Tobias Glaza is the assistant executive editor of the Indian Papers Project, a scholarly editing and collaborative research initiative at Yale. A former senior researcher at the Mashantucket Pequot Museum and Research Center and land management coordinator for the Eastern Pequot Tribal Nation, he holds a M.A in ethnobotany from Connecticut College.
In addition to his more recent work with Connecticut Native people, he has worked for the Bad River Band of Lake Superior Ojibwe, Great Lakes Indian Fish and Wildlife Commission and on a variety of projects in New England including the Boston Harbor Islands Ethnographic Assessment for the National Park Service and the federal recognition efforts of the Eastern Pequot, the Hassanamisco Band of Nipmuc in Massachusetts, and Shinnecock Tribe of Long Island.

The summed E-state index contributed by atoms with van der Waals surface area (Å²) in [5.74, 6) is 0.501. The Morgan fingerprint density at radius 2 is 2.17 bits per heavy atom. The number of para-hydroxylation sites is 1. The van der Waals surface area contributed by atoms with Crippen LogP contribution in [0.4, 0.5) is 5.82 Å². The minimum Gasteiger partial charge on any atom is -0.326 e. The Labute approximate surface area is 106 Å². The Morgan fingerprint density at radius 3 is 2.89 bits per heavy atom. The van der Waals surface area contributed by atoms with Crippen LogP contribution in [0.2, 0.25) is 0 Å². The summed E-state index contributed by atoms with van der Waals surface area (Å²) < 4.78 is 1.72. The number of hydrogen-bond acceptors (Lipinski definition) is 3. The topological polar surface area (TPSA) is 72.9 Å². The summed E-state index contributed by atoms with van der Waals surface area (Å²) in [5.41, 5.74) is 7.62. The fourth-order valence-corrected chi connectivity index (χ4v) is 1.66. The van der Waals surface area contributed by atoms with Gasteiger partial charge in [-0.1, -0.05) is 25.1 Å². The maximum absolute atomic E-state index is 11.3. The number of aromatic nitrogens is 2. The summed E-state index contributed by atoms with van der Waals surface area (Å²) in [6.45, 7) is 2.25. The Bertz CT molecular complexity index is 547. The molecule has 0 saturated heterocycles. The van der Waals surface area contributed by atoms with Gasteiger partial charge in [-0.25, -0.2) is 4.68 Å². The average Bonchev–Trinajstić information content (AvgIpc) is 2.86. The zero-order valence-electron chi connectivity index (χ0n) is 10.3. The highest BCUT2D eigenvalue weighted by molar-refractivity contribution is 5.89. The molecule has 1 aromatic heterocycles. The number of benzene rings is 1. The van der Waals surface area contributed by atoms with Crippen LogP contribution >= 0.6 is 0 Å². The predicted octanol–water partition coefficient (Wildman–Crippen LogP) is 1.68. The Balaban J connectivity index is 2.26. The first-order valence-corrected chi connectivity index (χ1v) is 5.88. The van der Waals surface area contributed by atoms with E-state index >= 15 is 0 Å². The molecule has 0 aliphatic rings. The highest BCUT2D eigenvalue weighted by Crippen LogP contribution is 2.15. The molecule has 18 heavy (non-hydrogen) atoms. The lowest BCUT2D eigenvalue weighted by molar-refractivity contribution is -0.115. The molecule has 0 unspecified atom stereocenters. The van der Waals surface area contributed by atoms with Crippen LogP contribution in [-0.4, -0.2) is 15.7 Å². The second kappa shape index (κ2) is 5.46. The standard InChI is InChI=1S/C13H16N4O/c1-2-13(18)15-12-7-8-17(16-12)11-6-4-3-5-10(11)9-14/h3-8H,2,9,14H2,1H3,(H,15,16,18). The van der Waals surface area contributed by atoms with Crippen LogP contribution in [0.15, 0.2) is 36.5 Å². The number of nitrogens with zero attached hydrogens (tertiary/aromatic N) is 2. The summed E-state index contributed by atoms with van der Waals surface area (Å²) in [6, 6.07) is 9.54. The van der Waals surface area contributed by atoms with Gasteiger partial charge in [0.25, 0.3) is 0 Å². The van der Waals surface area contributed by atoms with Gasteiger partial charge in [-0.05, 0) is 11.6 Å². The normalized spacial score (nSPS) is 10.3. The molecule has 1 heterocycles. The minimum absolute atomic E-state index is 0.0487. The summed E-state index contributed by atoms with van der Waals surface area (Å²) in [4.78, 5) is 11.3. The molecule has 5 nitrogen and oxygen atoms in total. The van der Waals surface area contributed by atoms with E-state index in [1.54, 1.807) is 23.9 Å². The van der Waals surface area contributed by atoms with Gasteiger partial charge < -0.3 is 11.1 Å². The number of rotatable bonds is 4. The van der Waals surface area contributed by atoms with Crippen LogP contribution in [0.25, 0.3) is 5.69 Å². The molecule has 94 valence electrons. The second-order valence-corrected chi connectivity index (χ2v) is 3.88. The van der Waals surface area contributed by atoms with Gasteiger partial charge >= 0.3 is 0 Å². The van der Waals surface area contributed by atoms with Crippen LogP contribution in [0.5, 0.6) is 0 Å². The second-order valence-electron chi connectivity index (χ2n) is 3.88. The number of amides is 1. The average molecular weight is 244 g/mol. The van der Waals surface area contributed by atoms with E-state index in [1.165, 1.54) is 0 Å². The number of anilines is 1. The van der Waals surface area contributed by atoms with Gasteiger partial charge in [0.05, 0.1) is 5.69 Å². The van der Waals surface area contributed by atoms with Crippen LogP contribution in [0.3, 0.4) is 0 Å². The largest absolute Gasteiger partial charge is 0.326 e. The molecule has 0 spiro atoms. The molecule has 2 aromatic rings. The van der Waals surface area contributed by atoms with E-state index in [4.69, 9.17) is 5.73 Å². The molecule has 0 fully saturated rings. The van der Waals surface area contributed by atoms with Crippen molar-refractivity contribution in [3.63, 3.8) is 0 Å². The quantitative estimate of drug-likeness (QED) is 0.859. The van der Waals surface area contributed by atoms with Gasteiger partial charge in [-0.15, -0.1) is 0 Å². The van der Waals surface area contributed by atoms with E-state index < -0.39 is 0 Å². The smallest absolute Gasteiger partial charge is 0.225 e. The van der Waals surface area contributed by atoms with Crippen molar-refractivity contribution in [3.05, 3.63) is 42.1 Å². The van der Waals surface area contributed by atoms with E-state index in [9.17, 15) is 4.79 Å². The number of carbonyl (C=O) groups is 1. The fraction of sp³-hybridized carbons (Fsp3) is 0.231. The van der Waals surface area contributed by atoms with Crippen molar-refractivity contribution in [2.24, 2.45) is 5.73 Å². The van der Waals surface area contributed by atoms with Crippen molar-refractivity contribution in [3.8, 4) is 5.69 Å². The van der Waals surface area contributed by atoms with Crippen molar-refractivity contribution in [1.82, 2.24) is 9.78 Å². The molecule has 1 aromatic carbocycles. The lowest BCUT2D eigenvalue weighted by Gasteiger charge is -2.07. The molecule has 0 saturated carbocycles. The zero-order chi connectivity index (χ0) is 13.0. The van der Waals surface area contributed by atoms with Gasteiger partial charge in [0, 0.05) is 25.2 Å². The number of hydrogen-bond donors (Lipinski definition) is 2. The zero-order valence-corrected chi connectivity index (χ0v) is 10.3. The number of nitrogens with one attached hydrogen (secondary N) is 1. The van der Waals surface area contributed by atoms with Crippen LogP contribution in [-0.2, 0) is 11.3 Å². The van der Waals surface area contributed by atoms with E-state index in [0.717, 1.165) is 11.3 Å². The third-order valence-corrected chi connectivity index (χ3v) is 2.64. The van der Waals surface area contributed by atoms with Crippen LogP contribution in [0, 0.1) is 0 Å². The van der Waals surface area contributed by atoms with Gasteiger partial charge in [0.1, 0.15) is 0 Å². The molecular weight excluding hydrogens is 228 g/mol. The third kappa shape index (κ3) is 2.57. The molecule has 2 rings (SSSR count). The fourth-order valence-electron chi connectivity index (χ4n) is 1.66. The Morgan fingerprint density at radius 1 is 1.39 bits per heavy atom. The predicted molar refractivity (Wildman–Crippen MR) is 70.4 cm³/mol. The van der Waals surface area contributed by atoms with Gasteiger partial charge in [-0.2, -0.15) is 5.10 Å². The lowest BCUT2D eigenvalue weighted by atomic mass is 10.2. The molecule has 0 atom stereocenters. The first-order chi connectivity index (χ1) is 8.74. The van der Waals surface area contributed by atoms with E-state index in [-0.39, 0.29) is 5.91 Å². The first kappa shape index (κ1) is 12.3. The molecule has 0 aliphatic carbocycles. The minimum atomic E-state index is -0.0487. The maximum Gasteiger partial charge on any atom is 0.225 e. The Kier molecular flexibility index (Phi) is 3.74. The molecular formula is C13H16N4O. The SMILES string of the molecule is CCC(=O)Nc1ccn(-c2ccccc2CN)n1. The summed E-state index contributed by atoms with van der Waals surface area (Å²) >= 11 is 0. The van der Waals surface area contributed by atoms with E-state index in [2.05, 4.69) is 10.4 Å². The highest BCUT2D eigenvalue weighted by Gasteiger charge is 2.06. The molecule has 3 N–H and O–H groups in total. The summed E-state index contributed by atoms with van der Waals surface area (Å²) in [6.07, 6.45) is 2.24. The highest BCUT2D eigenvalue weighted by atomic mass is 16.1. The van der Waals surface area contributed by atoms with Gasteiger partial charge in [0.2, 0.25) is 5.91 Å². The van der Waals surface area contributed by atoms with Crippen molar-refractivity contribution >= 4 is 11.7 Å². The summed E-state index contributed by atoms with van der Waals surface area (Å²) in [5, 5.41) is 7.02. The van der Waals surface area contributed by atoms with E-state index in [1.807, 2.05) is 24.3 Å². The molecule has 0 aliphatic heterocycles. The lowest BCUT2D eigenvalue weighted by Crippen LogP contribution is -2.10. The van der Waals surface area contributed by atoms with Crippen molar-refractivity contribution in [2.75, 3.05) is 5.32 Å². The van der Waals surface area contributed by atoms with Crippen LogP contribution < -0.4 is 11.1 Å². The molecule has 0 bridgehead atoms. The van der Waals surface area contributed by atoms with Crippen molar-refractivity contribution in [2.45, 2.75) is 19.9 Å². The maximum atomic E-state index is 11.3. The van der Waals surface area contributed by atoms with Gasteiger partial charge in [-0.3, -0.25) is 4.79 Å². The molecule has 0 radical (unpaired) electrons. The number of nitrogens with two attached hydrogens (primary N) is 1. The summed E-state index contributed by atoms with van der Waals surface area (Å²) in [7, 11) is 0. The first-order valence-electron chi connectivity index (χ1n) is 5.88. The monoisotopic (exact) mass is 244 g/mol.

His research interests include changes in land use and tenure in 18th and 19th century native New England with an emphasis on reservation land bases and communities. Recent publications include “Breaking the Myth of the Unmanaged Landscape,” Connecticut Explored (2012); “The Common Pot: Editing Native American Materials,” Scholarly Editing (2012); On the Edge: Early Landscapes and People of the Boston Harbor Islands National Park Area, Native American Anthropological Overview and Assessment, National Park Service (2008).